Feb 022014
 

The philosophy I love is that of articulated wonder. (Not incidentally, I also find this the character of my favorite science.) Not wonder simply. No. There’s a reason that Dante’s Paradiso is so flipping hard to read. Page after page extolling wonder without the challenge of trying to understand is uninviting, uninspiring, even just plain boring. (Sorry Dante and any of your Dante lovers.) I like Plato and Socrates for this reason. Socrates is often tremendously annoying, but, if you read Plato’s dialogues with just the smallest smidgen of generosity, you see Socrates’ aggression and condescension has its home in articulated wonder — trying to sort something out but always remembering that the sorting out doesn’t come to an end. Those that focus on wondering itself too much or too long tend toward unripened mysticism or soggy sentimentalism. Those that focus too much on the articulation confuse clarity with certainty and construction with understanding. I might call the first group the theological philosophers and the second group the sciencey scientists.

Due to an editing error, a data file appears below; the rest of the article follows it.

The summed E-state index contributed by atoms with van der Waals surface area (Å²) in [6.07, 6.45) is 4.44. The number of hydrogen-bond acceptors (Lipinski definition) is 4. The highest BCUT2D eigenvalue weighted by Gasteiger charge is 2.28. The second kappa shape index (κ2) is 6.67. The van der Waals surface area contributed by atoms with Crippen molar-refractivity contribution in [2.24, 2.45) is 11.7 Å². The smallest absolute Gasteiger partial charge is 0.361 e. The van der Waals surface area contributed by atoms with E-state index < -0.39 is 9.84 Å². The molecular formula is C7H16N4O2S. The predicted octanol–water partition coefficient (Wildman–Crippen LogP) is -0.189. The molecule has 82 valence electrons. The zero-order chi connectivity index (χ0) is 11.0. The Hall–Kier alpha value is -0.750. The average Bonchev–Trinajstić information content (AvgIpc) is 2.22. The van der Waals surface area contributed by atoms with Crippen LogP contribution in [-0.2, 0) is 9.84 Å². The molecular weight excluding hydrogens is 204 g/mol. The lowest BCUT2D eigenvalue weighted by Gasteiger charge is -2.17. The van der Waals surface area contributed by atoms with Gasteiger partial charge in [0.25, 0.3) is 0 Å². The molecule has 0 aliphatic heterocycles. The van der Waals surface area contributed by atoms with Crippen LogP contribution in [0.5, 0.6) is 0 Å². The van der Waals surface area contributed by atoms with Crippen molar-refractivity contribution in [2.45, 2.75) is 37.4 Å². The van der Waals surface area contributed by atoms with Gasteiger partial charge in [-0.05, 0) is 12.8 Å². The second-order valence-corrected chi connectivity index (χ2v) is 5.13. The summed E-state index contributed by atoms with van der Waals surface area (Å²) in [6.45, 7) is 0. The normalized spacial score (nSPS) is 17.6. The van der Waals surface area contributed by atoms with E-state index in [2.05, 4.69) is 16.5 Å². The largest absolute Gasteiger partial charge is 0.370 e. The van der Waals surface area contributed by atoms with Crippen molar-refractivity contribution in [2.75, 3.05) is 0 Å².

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Dec 082011
 

Bad Faith WaiterThis Philosophy Bites episode focuses on concisely focuses on a key practical implication of Sartre’s picture of the self as a fiction as described on our episode: bad faith, which is a matter of identifying one’s free consciousness as that fiction, or more precisely, denying that the self is a fiction, that we each have a fixed nature that constrains our future choices.

Sebastian Gardner gives some of the examples of bad faith from Being and Nothingness (which has a chapter toward its beginning called “Bad Faith”), leading up to Sartre’s claim that human nature is paradoxical: we both are and are not defined by our past behavior and characteristics.

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